Maya (Sans): Illusion; the cosmic power which renders phenomenal existence and the perceptions thereof possible.
Meditation (from the Latin: meditatio, a "thinking over," "contemplation."): one-pointed concentration on a sacred word or image, or a concept (such as God or Love), that is thought about or reflected on, or both.
Mediumship: The abnormal psycho-physiological state which leads a person to take the fancies of his imagination, his hallucinations, real or artificial, for realities; a kind of vulgarized mediatorship in which one afflicted with this faculty is supposed to become an agent of communication between a living man and a departed spirit.
Mercavah, Mercabah (Heb): a "chariot." The Kabbalists say that the Supreme, after He had established the Ten Sephiroth -which, in their totality, are Adam Kadman, the Archetypal Man, used them as a chariot or throne of glory in which to descend upon the souls of men.
Mesmerism: a vital current that one person may transfer to another; and through which he induces an abnormal state of the nervous system that permits him to have a direct influence upon the mind and will of the subject or mesmerized person.
Metempsychosis: transmigration; the passing of a soul after death into some other body, either human or animal.
Metaphysics: From the Greek, meta (beyond), and physica (the things of the external material world); the science which treats of the real and permanent being as contrasted with the unreal, illusionary or phenomenal being.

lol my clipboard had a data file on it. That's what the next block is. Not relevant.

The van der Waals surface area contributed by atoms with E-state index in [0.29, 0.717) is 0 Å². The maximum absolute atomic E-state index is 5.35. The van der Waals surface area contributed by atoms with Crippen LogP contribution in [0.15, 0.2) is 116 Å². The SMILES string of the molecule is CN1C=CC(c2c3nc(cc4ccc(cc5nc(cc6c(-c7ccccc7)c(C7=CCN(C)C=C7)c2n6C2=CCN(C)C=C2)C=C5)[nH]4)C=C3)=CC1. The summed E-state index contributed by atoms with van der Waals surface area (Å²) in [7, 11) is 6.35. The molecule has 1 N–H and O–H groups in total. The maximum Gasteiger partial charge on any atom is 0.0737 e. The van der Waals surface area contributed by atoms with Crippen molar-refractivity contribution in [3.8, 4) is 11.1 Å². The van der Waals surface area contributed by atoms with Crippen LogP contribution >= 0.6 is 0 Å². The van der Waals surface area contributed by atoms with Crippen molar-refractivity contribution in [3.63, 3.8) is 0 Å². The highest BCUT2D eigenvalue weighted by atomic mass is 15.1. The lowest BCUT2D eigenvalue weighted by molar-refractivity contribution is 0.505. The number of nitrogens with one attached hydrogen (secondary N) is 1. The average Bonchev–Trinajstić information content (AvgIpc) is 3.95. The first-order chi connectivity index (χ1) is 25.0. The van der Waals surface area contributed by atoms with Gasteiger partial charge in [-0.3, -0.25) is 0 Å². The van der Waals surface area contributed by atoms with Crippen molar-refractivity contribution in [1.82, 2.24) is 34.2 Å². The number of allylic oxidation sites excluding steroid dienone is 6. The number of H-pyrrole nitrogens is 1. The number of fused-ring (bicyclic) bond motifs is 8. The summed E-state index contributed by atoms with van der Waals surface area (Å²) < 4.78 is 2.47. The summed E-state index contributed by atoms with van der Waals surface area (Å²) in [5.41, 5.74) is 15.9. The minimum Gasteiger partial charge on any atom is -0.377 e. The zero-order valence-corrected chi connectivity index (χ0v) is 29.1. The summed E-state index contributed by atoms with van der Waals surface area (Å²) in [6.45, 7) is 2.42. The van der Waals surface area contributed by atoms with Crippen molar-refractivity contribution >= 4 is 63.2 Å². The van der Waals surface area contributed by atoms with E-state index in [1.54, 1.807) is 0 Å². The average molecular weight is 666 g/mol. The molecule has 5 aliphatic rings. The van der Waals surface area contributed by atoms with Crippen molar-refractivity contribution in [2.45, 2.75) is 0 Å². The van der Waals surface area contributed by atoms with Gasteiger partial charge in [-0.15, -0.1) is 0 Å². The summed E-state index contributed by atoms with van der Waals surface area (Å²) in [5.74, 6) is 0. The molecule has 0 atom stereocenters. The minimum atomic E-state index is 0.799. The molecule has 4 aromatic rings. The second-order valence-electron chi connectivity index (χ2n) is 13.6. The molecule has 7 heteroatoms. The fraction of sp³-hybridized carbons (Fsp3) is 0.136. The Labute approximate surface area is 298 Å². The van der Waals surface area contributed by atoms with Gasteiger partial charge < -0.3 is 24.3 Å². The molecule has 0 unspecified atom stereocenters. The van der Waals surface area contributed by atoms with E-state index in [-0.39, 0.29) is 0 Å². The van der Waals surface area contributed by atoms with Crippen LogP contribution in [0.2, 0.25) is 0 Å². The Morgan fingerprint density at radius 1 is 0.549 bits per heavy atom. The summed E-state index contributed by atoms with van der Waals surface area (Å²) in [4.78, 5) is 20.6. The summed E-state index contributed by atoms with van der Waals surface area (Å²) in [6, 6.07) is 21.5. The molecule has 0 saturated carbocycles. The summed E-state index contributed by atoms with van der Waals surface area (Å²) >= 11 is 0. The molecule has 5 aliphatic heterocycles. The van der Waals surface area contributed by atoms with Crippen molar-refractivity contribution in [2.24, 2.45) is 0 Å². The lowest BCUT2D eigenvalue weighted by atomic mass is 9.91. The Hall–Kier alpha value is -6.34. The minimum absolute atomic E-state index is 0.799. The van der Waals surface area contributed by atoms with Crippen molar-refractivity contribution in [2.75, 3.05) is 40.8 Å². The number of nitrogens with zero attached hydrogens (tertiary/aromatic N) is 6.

Microcosm (Grk): the "little" Universe, meaning man, made in the image of his creator, the Macrocosm, or "great" Universe and containing all that the latter contains.
Mishnah (Heb): Lit., "a repetition" from the work shanah (to repeat) something said orally. A summary of written explanations from the oral traditions of the Jews and digest of the Scriptures on which the later Talmud was based.
Moksha (Sans): the same as Nirvana; a post-mortem state of rest and bliss of the "soul-pilgrim."
Monad (Lat): It is the Unity, the One; the unified duad, Atma-Buddhi -or that immortal part of man which incarnating in the lower kingdoms and gradually progressing through them to man, finds thence way to Nirvana.
Monas: Same as monad.
Monogenes (Grk): Lit., the "only-begotten;" a name of Proserpine and other gods and goddesses as also of Jesus.
Mysteries (Sacred): A series of dramatic performances in which the mysteries of Cosmogony and nature in general were personified by the priests and neophytes, who enacted the part of various gods and goddesses, repeating supposed scenes (allegories) from their respective lives. These were explained in their hidden meaning to the candidates for initiation and incorporated into philosophical doctrines.
Mystery Language: The sacerdotal secret "jargon" used by the initiated priests, and employed only when discussing sacred things. Every nation had its own "mystery" tongue, unknown to all save those admitted to the Mysteries.
Mystic: From the Greek mysticos. In antiquity, one belonging to those admitted to the ancient mysteries; in our own times, one who practices, holds mystic, transcendental views, etc; one who has awakened to the nonduality of the world of phenomena and the world of no-form, and whose life has been transformed by this unique experience.
Mysticism: Any doctrine involved in mystery and metaphysics, and dealing more with the ideal worlds than with our matter-of-fact, actual universe.
an untrue story, but a truth so majestic, so all-encompassing that it cannot
be embraced within mere fact; a metaphor for what lies behind the